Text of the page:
Verbal /visual learning style preference and comprehension of informed consent material in research involving human subjects




Owen, Lynda

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The purpose of this exploratory study was to determine whether visual or verbal learning style preference influenced comprehension of information in an informed consent document for research. Convenience sampling was used to obtain a study sample (n = 84) of female college students enrolled in undergraduate health-related courses. Verbal and visual learning preference was determined for each participant using the Verbal and Visual Learning Style questionnaire (Kirby, et al., 1988). Participants were asked to read a sample consent form, which was adapted from an IRB-approved longitudinal research study on the status of women's health across the lifespan. In addition, demographic data were collected and responses were solicited for suggestions to make the consent form easier to understand. Finally, the participants completed a multiple-choice test to assess their comprehension of the informed consent material. Overall comprehension of the consent form was 72%. There were no significant correlations between comprehension scores and age, ethnicity, education level, or academic major. In addition, there was no significant difference between comprehension scores for those reporting they had previously signed a research consent form versus those who had never signed a consent form. Comprehension scores for verbal learners (n = 20) and visual learners (n = 54) were not significantly different. Pearson r was significant (p = .05) for visual score and comprehension score, though accounting for less than 5% of the total variance. Using a standard multiple regression analysis, a small though significant predictive relationship was found between visual learning style score and comprehension score (r = .214, p = .05). A taxonomic analysis of responses to the research question revealed two major themes: (1) elements of the consent form perceived as barriers to understanding and (2) suggestions for additions or changes that would aid understanding. Examples of barriers to understanding included the length of the document, complexity of wording, and sentence structure. Participants suggested the inclusion of visual aids, definitions, and explanations along with changes in formatting as ways to improve understanding. In conclusion, learning style preference may affect comprehension of written informed consent material and this area of research deserves further exploration.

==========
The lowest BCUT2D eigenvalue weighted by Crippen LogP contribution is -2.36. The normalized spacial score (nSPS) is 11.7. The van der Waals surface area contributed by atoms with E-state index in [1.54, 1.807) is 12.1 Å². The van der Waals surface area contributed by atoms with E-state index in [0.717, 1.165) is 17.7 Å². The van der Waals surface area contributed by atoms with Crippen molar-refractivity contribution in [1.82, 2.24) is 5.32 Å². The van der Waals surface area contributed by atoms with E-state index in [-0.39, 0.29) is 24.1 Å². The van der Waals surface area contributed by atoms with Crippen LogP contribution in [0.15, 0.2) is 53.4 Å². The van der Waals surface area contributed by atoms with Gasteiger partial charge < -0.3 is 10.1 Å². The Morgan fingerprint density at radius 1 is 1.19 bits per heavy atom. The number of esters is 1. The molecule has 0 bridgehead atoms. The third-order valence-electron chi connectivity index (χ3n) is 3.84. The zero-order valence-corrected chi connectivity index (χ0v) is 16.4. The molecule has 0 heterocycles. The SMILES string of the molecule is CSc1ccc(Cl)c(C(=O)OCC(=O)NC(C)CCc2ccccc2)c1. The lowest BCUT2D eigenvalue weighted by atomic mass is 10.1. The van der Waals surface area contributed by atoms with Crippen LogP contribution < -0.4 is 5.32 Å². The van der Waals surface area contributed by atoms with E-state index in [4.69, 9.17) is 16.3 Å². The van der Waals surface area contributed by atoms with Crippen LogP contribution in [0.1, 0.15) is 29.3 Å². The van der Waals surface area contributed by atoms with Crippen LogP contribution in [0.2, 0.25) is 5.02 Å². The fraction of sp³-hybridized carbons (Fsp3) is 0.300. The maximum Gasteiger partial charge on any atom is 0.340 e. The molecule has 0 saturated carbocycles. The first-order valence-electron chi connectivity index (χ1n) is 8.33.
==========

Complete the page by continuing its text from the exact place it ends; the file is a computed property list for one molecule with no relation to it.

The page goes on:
Health and environmental sciences, Education, Comprehension, Human subjects, Informed consent, Learning style, Research ethics, Verbal learning style, Visual learning style